Sunday, June 7, 2009

Lunar Luna

This lovely luna moth graced us with it's presence for a couple of days. (Love those fern-like, feathery antennae.)The following information is from:

Adults eclose, or emerge from their cocoons in the morning. Their wings are very small when they first emerge and they must enlarge them by pumping bodily fluids through them. During this time, their wings will be soft and they must climb somewhere safe to wait for their wings to harden before they can fly away. This process takes about 2 hours to complete.
Based on the climate in which they live, the Luna moths produce differing numbers of generations. In the southern United States, there can be as many as three generations. These are spaced every eight to ten weeks beginning in March.

The Luna moth has a wingspan of between 8–11.5 cm (3-4.5 in) with long, tapering hindwings, which have eyespots on them in order to confuse potential predators. Although rarely seen due to their very brief (1 week) adult lives, Luna moths are considered common. As with all Saturniidae, the adults do not eat or have mouths. They emerge as adults solely to mate, and as such, only live approximately one week. They are more commonly seen at night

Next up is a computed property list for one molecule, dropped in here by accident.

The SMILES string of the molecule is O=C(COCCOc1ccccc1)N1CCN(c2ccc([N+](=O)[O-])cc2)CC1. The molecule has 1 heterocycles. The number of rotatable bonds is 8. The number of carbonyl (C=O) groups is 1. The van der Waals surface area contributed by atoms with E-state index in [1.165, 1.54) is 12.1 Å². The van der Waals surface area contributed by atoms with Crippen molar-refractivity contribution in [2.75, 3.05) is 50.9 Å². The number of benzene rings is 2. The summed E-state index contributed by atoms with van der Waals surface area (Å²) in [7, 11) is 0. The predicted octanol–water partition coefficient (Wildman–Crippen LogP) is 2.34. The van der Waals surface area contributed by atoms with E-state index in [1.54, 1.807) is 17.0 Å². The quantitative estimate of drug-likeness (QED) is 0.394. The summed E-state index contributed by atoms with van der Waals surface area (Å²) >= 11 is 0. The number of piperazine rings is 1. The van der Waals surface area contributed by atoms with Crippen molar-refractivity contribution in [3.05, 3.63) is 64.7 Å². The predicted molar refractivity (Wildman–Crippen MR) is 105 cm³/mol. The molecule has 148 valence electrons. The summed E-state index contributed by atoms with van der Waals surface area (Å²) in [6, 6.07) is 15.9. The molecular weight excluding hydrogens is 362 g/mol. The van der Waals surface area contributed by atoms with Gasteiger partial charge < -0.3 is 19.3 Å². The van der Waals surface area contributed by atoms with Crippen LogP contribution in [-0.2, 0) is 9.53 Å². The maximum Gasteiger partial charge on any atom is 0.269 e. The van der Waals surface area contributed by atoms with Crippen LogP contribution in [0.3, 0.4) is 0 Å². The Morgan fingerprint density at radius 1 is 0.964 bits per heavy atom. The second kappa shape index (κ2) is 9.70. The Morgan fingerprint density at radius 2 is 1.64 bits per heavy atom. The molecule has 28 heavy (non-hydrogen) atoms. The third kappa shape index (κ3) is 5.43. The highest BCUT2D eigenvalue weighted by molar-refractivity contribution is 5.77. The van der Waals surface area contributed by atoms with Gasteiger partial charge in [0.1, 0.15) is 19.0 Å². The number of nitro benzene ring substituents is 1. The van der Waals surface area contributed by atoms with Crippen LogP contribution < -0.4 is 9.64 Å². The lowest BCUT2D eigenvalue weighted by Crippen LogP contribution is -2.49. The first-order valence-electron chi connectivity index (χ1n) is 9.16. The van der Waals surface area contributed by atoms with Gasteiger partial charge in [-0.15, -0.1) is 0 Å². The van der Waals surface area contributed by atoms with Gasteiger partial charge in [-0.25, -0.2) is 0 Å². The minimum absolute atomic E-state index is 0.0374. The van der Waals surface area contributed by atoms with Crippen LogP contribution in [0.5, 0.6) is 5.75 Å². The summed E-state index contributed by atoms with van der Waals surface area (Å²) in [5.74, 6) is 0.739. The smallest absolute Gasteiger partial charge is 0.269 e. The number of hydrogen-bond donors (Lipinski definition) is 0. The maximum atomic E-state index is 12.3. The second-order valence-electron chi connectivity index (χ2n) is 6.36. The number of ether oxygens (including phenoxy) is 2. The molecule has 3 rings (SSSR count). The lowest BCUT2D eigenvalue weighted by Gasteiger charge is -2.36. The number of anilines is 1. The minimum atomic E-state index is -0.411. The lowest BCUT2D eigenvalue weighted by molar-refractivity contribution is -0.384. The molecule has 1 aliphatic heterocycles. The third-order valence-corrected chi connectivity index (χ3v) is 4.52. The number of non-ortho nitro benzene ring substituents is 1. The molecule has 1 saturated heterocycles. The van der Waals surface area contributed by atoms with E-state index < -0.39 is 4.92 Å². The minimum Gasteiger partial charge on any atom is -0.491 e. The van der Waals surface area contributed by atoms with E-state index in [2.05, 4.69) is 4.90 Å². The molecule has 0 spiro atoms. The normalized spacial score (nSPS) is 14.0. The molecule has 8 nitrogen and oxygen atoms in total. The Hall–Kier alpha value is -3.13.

alexkeller said...

so beautiful - and thanks for the follow on my blog :)

~* The Beldame on Peach Street *~ said...

I'll never forget the first time I saw one of these, just outside our front door. I thought surely I'd discovered some sort of new creature! Aren't they beautiful?!

Hey! When you get PS figured out, call me! ;)


ScrappyGypsy said...

This is very cool! Thanks for sharing!

Dapoppins said...

I am glad for the sake of that moths very life that we don't have them here. My daughter would just lovvvvvve it way too much.

kelleylivingstondesigns said...

very cool!

spidermomrootswriter said...

A lovely luna came to its last lunar phase in our yard last summer. We've been saving it in a box in our kids' "lab," and it gets trotted out to "show & tell's" from time to time.